COVID-19 Response and Reopening

Outdoor Leadership

Mapping a Future through the Mountains

Out on the snowpack that glazed the Three Sisters Wilderness, a group of a dozen backcountry skiers had toured in for a weeklong expedition. The guides had pitched camp and were working hard to set the tone, whipping up that trusty elixir of enthusiasm and organization that keeps a trip humming. The food was on-point, the itinerary dialed-in. All in all, a textbook day for mountain guides.

Happiest of all was Tim Peterson, associate professor of the Outdoor Leadership program at COCC, acting as an observer and consultant for the group. In fact, the “expedition” wasn’t really a paid expedition at all, but rather a simulated ski trip comprised entirely of his students, most playing the part of guests. “By lunchtime, I had this thought—I don’t need to be here,” Peterson recalled. “They’re so into it.”

Getting students to that place—where interpersonal ease, strong leadership qualities, outdoor ethics and technical know-how all run seamlessly together—is the mission of COCC’s Outdoor Leadership program, the oldest program of its kind in the state.

 Outdoor Leadership

Designed in the cohort style, the training starts in the fall and takes place over three successive terms. It’s open to 24 students, who often split into two groups of 12 for activities. This tight-knit size fosters teamwork while allowing for personal growth. Students lean on each other, they lift each other up, endure together, explore together.

The cohort phase is combined with a year’s worth of prerequisite studies—completed in advance—to earn an Associate of Arts Oregon Transfer degree, one of COCC’s more popular and versatile degrees. Students go from learning algebra one year to alpine climbing the next. It makes for a well-rounded, rigorous model.

When the cohort first gets underway, they gather everyday—rain or shine or pumping-down snow—on a woodsy ridge beyond the library on the Bend campus. Here, in the “outdoor classroom,” amid a small clearing ringed with young conifers, a portable whiteboard is the only hint of a traditional classroom.

The curriculum immerses students in subjects like ecology, resource management and risk psychology. They learn how to facilitate group experiences, how to survive in the wilds and how to administer first aid in the backcountry. Some options allow for a specialty focus, on, say, teaching rock climbing or leading mountain bike trips.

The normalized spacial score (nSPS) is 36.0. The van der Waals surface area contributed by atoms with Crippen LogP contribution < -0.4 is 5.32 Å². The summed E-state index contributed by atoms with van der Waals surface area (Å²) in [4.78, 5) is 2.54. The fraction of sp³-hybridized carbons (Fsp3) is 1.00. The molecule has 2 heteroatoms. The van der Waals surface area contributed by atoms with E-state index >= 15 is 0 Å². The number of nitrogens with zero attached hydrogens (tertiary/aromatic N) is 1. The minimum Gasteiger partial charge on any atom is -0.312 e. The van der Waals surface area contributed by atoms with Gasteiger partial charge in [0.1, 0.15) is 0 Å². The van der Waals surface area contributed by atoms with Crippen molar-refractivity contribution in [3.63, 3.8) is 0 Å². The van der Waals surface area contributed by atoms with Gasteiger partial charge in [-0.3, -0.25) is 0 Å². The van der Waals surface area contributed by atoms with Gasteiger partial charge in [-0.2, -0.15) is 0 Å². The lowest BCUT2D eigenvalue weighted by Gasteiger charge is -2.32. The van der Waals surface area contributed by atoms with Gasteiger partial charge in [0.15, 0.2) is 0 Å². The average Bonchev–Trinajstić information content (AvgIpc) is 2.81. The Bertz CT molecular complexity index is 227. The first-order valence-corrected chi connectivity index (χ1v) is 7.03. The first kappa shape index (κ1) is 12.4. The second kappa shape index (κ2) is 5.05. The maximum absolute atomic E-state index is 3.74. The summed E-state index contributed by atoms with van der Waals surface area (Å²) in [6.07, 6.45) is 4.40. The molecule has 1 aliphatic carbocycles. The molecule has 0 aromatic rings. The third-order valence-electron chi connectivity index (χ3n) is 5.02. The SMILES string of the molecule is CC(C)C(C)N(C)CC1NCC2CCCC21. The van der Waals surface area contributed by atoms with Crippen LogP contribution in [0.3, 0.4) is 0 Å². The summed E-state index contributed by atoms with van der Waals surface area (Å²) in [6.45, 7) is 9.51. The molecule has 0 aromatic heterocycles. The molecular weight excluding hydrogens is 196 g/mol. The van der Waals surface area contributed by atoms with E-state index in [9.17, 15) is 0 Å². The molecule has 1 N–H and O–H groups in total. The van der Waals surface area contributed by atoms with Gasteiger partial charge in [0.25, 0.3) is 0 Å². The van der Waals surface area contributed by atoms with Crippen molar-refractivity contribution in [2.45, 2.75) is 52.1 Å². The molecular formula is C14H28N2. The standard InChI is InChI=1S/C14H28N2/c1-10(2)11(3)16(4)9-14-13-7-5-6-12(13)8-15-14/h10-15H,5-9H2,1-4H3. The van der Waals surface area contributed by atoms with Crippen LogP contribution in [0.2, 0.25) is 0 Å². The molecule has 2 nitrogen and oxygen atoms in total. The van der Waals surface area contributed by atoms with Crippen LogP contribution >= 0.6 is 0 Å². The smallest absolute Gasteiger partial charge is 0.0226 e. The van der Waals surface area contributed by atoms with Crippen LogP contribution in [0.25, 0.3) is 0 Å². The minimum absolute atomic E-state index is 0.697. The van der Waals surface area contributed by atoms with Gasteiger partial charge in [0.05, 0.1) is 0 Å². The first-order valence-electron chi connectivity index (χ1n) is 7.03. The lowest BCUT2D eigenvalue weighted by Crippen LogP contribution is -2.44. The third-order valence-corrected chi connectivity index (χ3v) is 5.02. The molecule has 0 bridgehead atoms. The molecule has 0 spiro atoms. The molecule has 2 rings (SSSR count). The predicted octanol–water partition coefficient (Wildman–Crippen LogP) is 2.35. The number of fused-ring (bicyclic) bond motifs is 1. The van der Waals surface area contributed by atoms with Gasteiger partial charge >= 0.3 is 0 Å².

Students get their first taste of being true leaders at a weeklong outdoor school for local elementary schoolkids at Shevlin Park. It requires devising classes and managing the school, with basic ecology and Leave No Trace themes as the primary lesson plans.

Excursions, of course, are instrumental to the program. These include the mock expedition—where students make the itinerary, take care of the logistics and manage the group—plus a full billing of outdoor trips. At places like Todd Lake and Meadow Camp, they’ll practice paddling techniques, study avalanche zones and deploy climbing anchors. Ongoing discussions on things like wilderness ethics and land stewardship are threads that continually run through the lessons.

The hands-on, out-in-the-elements aspect of the education has a way of connecting with students. “I’m not really a school person,” shared Evonne “Vonny” Dobson, on a recent bright spring day at the outdoor classroom. “I never really knew what experiential learning was.” The program, she discovered, was a way to bring out her strengths, help her succeed. She’s now considering recreational therapy as a career path.

Most graduates, according to Peterson, launch straight into careers with entry-level positions (though for some, this is a second or even third career). For this year’s students, those opportunities include working for the U.S. Forest Service, Zion National Park, Bend Park & Recreation District and guiding rafters down Pennsylvania’s turbulent Lehigh River. The ability to travel and take on new challenges seems to rank high among grads.

So does making a difference in the world. Up in Wrangell, Alaska, Jonas Crabtree works as an expedition coordinator for a wilderness therapy program. Crabtree finished the COCC program in 2014, went on to earn his bachelor’s degree from OSU-Cascades, and now oversees intensive, two-month oceangoing canoe voyages. “We are a big team with one mission—helping youth succeed,” he said. “It’s challenging, yet rewarding.”

That theme is inextricably linked to the outdoor ed world—it has such transformative powers. Kelsie Meithof, a new grad, discovered that the physical and mental hurdles of the program helped her push aside her anxiety issues and persevere. “The Outdoor Leadership program is unique because it isn’t just about learning things,” she explained. “The program is about learning yourself.”

For these outdoor leaders, the skills they build and the strengths they harness will stand them in good stead on any mountain ledge—real or symbolic—that they encounter in life. It’s an expedition of a lifetime.

This story was originally published in 2018; the program is currently following social distancing, mask usage and all other health-related precautions as required by the state. “We have had to adjust the sequence of curriculum and courses," said Jessica Russell, associate professor of Outdoor Leadership and chair of Health and Human Performance. "We are still able to have in-person outdoor lab session for classes, including weeklong expeditions, mixed with some online and/or remote coursework.” Visit Outdoor Leadership for the latest program info on in-person instruction and expeditions.